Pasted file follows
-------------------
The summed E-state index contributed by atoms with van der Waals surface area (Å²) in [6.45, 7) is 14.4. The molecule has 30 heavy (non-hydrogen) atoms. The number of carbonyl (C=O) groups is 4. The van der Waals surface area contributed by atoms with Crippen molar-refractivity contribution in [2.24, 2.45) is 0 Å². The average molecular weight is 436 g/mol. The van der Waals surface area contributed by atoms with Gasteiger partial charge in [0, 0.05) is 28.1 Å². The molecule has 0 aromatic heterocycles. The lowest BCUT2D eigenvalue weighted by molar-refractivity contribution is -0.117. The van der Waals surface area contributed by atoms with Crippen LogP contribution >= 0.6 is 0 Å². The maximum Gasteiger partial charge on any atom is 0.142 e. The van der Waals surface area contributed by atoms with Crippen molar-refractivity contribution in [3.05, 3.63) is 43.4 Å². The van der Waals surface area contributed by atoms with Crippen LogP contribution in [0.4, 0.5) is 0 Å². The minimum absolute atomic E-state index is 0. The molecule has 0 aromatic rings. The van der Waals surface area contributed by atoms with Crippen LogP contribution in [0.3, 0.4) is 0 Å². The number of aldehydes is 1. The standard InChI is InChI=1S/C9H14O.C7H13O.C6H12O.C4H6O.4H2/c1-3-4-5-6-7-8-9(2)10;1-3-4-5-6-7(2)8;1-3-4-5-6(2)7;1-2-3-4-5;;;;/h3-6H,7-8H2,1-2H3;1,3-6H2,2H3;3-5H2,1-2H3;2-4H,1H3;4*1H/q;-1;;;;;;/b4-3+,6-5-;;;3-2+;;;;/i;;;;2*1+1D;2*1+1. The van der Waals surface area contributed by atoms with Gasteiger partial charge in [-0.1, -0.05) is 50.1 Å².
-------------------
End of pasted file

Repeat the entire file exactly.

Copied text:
The summed E-state index contributed by atoms with van der Waals surface area (Å²) in [6.45, 7) is 14.4. The molecule has 30 heavy (non-hydrogen) atoms. The number of carbonyl (C=O) groups is 4. The van der Waals surface area contributed by atoms with Crippen molar-refractivity contribution in [2.24, 2.45) is 0 Å². The average molecular weight is 436 g/mol. The van der Waals surface area contributed by atoms with Gasteiger partial charge in [0, 0.05) is 28.1 Å². The molecule has 0 aromatic heterocycles. The lowest BCUT2D eigenvalue weighted by molar-refractivity contribution is -0.117. The van der Waals surface area contributed by atoms with Crippen LogP contribution >= 0.6 is 0 Å². The maximum Gasteiger partial charge on any atom is 0.142 e. The van der Waals surface area contributed by atoms with Crippen molar-refractivity contribution in [3.05, 3.63) is 43.4 Å². The van der Waals surface area contributed by atoms with Crippen LogP contribution in [0.4, 0.5) is 0 Å². The minimum absolute atomic E-state index is 0. The molecule has 0 aromatic rings. The van der Waals surface area contributed by atoms with Crippen LogP contribution in [0.3, 0.4) is 0 Å². The number of aldehydes is 1. The standard InChI is InChI=1S/C9H14O.C7H13O.C6H12O.C4H6O.4H2/c1-3-4-5-6-7-8-9(2)10;1-3-4-5-6-7(2)8;1-3-4-5-6(2)7;1-2-3-4-5;;;;/h3-6H,7-8H2,1-2H3;1,3-6H2,2H3;3-5H2,1-2H3;2-4H,1H3;4*1H/q;-1;;;;;;/b4-3+,6-5-;;;3-2+;;;;/i;;;;2*1+1D;2*1+1. The van der Waals surface area contributed by atoms with Gasteiger partial charge in [-0.1, -0.05) is 50.1 Å².